As with any game, each race has its own super power that can be researched – from summoning your own rebel fleet, to building a gate to have your dark fleet return, to constructing large planet killing cannons that can fire across the system.

The other nice feature of the game is that, depending on the map, you can research the ability to jump from one system to the other.  This can be very useful if the need arises to make a strategic retreat, and can make for some nice long and fun games chasing people around the universe to conquer that last planet.


Modding is becoming increasingly popular in games, starting from simple add-ons for the most popular online games to make gaming easier, to full blown game conversions of games old and new. This is no different in Sins – in fact the developers have made the game with modding in mind and have made a few programs to help with modding and map making available.

Some of the most popular mods are widely available and are even playable online with someone else who has the same mod installed. There is even a whole forum section for modders to show off their mods, discuss development of new mods and to throw ideas around and ask for help. Some of the mods available are as simple as new user interfaces, and range all the way up to full blown conversions that replace almost every aspect of the game.

Leaving for battle

Leaving for battle


With relatively low system requirements, the graphics are very good. Even with plenty of explosions and weapons fire all over the screen there is little to no drop in framerate on the average gaming pc today. There is also a fan made mod that will improve the graphics further, with more highly detailed textures and redesigned weapon art.

The gameplay is smooth and you are able to seamlessly zoom in and out to move around the map or to just get a closer look at that breach on the side of your capital ship’s hull. As with any game there are a number of options in the graphics settings that can be turned on and off, from changing the detail or planets to increasing glare and debris the game can be tweaked to run seamlessly on any machine.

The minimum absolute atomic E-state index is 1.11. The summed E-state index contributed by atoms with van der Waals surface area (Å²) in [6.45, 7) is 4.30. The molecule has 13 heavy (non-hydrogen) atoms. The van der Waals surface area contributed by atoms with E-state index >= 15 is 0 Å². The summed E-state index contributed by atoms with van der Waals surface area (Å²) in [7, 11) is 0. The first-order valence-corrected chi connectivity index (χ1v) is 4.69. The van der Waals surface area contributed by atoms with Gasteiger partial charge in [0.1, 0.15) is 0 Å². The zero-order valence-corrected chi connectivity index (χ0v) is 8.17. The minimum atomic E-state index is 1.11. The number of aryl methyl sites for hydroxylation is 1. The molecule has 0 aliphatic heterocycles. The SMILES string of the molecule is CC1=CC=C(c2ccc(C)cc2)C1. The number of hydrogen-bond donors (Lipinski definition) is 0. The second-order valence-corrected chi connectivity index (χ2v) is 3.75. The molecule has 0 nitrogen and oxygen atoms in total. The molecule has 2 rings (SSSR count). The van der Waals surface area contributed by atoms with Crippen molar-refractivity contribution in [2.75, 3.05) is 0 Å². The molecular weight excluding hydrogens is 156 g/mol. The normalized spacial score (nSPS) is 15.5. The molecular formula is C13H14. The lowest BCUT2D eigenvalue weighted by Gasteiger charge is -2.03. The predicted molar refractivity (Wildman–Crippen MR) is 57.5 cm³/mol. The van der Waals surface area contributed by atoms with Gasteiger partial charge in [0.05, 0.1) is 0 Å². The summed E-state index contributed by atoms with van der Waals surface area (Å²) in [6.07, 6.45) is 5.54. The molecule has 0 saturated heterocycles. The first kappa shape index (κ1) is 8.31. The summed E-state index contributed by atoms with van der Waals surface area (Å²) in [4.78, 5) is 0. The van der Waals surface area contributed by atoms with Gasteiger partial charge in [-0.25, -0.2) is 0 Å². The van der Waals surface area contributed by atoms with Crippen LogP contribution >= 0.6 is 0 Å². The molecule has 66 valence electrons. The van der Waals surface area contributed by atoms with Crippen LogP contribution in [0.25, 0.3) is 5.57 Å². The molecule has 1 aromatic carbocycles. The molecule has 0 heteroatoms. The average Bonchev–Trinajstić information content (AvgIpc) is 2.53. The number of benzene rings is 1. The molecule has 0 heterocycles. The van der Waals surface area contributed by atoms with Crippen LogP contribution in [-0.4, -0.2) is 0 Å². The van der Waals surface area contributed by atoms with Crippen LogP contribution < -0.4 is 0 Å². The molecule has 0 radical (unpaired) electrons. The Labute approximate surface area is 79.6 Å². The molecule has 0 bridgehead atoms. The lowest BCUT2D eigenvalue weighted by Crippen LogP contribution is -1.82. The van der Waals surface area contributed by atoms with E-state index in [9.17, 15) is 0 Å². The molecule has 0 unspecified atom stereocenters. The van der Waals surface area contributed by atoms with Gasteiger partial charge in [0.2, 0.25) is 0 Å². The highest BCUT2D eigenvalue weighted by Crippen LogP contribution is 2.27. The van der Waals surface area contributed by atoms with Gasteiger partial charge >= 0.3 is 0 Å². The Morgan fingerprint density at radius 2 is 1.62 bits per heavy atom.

System Requirements:
Minimum – Windows XP SP2/Vista/7, 1.8 GHz Single-Core Processor, 512 MB RAM (1 GB for Windows Vista), 128 MB DirectX 9 3D Video Card (Radeon 9600 / GeForce FX 6600 and above), DirectX 9.0c Compatible Sound Card, DVD-ROM Drive, 3 GB Hard Drive Space, Keyboard and Mouse, DirectX 9.0c, Broadband Connection Required for Internet Multiplayer, Impulse required for installation (of digital download) and updates.

Recommended – 2.2 GHz Dual- or Quad-Core Processor, 1 GB RAM (2 GB for Windows Vista), 256 MB DirectX 9 3D Video Card (Radeon X1600 / GeForce 7600 and above)

Advent attack on TEC

Advent attack on TEC base


I have had many hours online running away from the enemy or hiding my fleet at a planet behind enemy lines waiting for them to move out so I can take out their home planet in one fell swoop. I have also spent hours and even days trying to conquer 4 systems and 50+ planets only to spread myself too thin. Sins is quick to learn and not so quick to put down, and games can last from as little as an hour to a few days of saving and loading.

The game is not without its flaws though – for me there are some minor balance issues and as with any strategy game there is the simple play style of build one ship and spam it. A prime example of this type of strategy would be the early Command & Conquer games and spamming Mammoth Tanks. Each race in sins does have a unit that can be used in this manner, but luckily once you get to know the game and the ship abilities of each race, this can be countered fairly effectively. The other flaw would be the A.I. I have not come across a game where the A.I will effectively behave and play close to a human player. Sins is not bad in the behaviour of the A.I but the one issue it does have, which is a big flaw for some people who like large scale fights with multiple enemies and allies, is the fact the A.I does not respond to commands. You have the ability to tell your allied A.I to attack or defend specific plants but after confirming the order they will suddenly change their mind and refuse to do as commanded, even when they outnumber the enemy 2:1. That aside, the game is still very enjoyable and does come at a reasonable price with the “Micro Expansions” coming in even lower.

All in all, if you like 4x strategy games and love a load of space battles then this is a game for you.

the author

Author at ManaPool. Working in the IT industry but with a strong passion for gaming, Gary resides near Brighton, England. He has tactical superiority of RTS games but likes to dabble in turn-based to provide entertainment for the founder of Manapool Peter. Known for hopping from MMO to MMO Gary has a wide array of experience playing MMO's but is hard to impress after playing the likes of Ultima Online and Anarchy Online. Also known for bad typing and rambling.